From Middle English clepen, clepien, from Old English cleopian, clipian (“to speak, cry out, call, summon, invoke, cry to, implore”), from Proto-Germanic *klipōną (“to ring, sound”), from Proto-Indo-European *gal- (“to sound”). Cognate with Old Frisian klippa, kleppa (“to ring”), Dutch kleppen (“to toll, chatter”), Middle Low German kleppen (“to strike, sound”), Middle Low German kleperen (“to rattle”).
- (intransitive, archaic or dialectal) To give a call; cry out; appeal.
- (transitive, archaic or dialectal) To call; call upon; cry out to.
- (transitive, archaic or dialectal) To call to oneself; invite; summon.
- (transitive, archaic or dialectal) To call; call by the name of; name.
- 1593, [William Shakespeare], Venvs and Adonis, London: […] Richard Field, […], OCLC 837166078; Shakespeare’s Venvs & Adonis: […], 4th edition, London: J[oseph] M[alaby] Dent and Co. […], 1896, OCLC 19803734, line 995–996:
- She clepes him king of graues, & graue for kings, / Imperious ſupreme of all mortall things.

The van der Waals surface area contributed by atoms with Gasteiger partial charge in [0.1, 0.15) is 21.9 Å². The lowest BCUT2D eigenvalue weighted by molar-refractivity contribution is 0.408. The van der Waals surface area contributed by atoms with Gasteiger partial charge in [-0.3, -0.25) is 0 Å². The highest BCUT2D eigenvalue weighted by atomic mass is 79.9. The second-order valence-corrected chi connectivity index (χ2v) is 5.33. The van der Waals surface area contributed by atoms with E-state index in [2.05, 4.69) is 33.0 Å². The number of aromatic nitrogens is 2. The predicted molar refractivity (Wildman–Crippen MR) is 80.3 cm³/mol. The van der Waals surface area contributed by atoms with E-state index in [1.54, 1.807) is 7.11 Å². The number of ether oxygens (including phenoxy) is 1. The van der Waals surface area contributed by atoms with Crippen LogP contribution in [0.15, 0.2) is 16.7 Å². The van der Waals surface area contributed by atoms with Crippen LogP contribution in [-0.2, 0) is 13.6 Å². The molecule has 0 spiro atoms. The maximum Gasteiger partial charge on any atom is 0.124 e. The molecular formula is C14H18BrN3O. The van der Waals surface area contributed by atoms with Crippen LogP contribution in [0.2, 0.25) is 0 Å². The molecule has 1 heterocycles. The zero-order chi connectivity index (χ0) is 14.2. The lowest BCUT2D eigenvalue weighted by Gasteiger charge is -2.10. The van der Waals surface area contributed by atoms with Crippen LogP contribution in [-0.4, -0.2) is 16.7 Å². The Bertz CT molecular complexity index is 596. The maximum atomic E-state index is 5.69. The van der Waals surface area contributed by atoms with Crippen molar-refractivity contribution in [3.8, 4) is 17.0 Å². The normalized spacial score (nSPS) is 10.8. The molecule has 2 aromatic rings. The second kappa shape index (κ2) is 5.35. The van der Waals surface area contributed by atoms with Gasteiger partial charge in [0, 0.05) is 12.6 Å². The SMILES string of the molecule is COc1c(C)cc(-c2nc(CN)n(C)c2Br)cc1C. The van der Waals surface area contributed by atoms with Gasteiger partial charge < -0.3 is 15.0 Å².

- 1937, Rex Stout, chapter 8, in The Red Box:
- Boyden McNair, with his right elbow on his knee and his bent head resting on the hand which covered his eyes, sat near Wolfe's desk in the dunce's chair, yclept that by me on the day that District Attorney Anderson of Westchester sat in it while Wolfe made a dunce of him.
- (intransitive, now chiefly dialectal, often with 'on') To tell lies about; inform against (someone).
- (intransitive, now chiefly dialectal) To be loquacious; tattle; gossip.
- (transitive, now chiefly dialectal) To report; relate; tell.
- (call by the name of): designate, dub, name; see also Thesaurus:denominate
- (tell lies about; inform against): grass, snitch; see also Thesaurus:rat out
- (be loquacious; tattle; gossip): blab; see also Thesaurus:gossip or Thesaurus:chatter
clepe (plural clepes)
- (now chiefly dialectal) A cry; an appeal; a call.
- a. 1547, Henry Howard, Earl of Surrey, transl., “Virgil’s Æneid”, in Geo. Fred. Nott, editor, The Works of Henry Howard Earl of Surrey and of Sir Thomas Wyatt the Elder, volume I, London: T. Bensley, published 1815, book II, lines 1021–1024, page 124:
- So bold was I to show my voice that night / With clepes, and cries, to fill the street throughout / With Creuse’ name in sorrow, with vain tears ; / And often-sithes the same for to repeat.
- Alternative form of
clepe m (plural clepes)
- Jacob Poole (1867), William Barnes, editor, A Glossary, With some Pieces of Verse, of the old Dialect of the English Colony in the Baronies of Forth and Bargy, County of Wexford, Ireland, London: J. Russell Smith